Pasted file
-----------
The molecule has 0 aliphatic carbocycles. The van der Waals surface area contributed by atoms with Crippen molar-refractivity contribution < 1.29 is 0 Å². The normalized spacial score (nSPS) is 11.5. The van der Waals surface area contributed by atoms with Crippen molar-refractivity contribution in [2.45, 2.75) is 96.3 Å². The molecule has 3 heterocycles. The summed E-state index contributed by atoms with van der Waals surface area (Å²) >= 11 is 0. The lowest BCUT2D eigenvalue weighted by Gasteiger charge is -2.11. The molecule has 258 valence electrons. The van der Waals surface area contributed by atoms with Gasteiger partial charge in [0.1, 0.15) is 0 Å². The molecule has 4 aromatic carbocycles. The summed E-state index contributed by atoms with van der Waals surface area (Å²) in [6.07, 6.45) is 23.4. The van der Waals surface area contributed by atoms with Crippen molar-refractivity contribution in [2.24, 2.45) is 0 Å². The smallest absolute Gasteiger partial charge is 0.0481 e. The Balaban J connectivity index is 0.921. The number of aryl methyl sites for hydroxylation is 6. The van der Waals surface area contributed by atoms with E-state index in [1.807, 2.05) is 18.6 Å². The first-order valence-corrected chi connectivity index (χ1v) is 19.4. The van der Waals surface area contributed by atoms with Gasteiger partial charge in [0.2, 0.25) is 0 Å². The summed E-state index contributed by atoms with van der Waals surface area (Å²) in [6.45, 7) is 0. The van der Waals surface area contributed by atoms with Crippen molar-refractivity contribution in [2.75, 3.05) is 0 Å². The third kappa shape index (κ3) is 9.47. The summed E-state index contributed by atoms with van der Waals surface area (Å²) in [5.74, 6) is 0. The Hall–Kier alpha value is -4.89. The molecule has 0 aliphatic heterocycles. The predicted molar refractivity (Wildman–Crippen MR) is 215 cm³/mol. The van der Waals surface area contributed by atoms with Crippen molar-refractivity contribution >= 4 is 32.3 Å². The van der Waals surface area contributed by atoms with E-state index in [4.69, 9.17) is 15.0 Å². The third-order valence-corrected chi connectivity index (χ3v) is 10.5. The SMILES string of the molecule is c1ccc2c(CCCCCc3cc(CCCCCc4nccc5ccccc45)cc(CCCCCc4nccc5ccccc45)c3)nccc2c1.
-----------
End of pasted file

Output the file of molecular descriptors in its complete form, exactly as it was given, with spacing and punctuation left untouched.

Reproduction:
The molecule has 0 aliphatic carbocycles. The van der Waals surface area contributed by atoms with Crippen molar-refractivity contribution < 1.29 is 0 Å². The normalized spacial score (nSPS) is 11.5. The van der Waals surface area contributed by atoms with Crippen molar-refractivity contribution in [2.45, 2.75) is 96.3 Å². The molecule has 3 heterocycles. The summed E-state index contributed by atoms with van der Waals surface area (Å²) >= 11 is 0. The lowest BCUT2D eigenvalue weighted by Gasteiger charge is -2.11. The molecule has 258 valence electrons. The van der Waals surface area contributed by atoms with Gasteiger partial charge in [0.1, 0.15) is 0 Å². The molecule has 4 aromatic carbocycles. The summed E-state index contributed by atoms with van der Waals surface area (Å²) in [6.07, 6.45) is 23.4. The van der Waals surface area contributed by atoms with Crippen molar-refractivity contribution in [2.24, 2.45) is 0 Å². The smallest absolute Gasteiger partial charge is 0.0481 e. The Balaban J connectivity index is 0.921. The number of aryl methyl sites for hydroxylation is 6. The van der Waals surface area contributed by atoms with E-state index in [1.807, 2.05) is 18.6 Å². The first-order valence-corrected chi connectivity index (χ1v) is 19.4. The van der Waals surface area contributed by atoms with Gasteiger partial charge in [0.2, 0.25) is 0 Å². The summed E-state index contributed by atoms with van der Waals surface area (Å²) in [6.45, 7) is 0. The van der Waals surface area contributed by atoms with Crippen molar-refractivity contribution in [2.75, 3.05) is 0 Å². The third kappa shape index (κ3) is 9.47. The summed E-state index contributed by atoms with van der Waals surface area (Å²) in [5.74, 6) is 0. The Hall–Kier alpha value is -4.89. The molecule has 0 aliphatic heterocycles. The predicted molar refractivity (Wildman–Crippen MR) is 215 cm³/mol. The van der Waals surface area contributed by atoms with Crippen molar-refractivity contribution >= 4 is 32.3 Å². The van der Waals surface area contributed by atoms with E-state index in [4.69, 9.17) is 15.0 Å². The third-order valence-corrected chi connectivity index (χ3v) is 10.5. The SMILES string of the molecule is c1ccc2c(CCCCCc3cc(CCCCCc4nccc5ccccc45)cc(CCCCCc4nccc5ccccc45)c3)nccc2c1.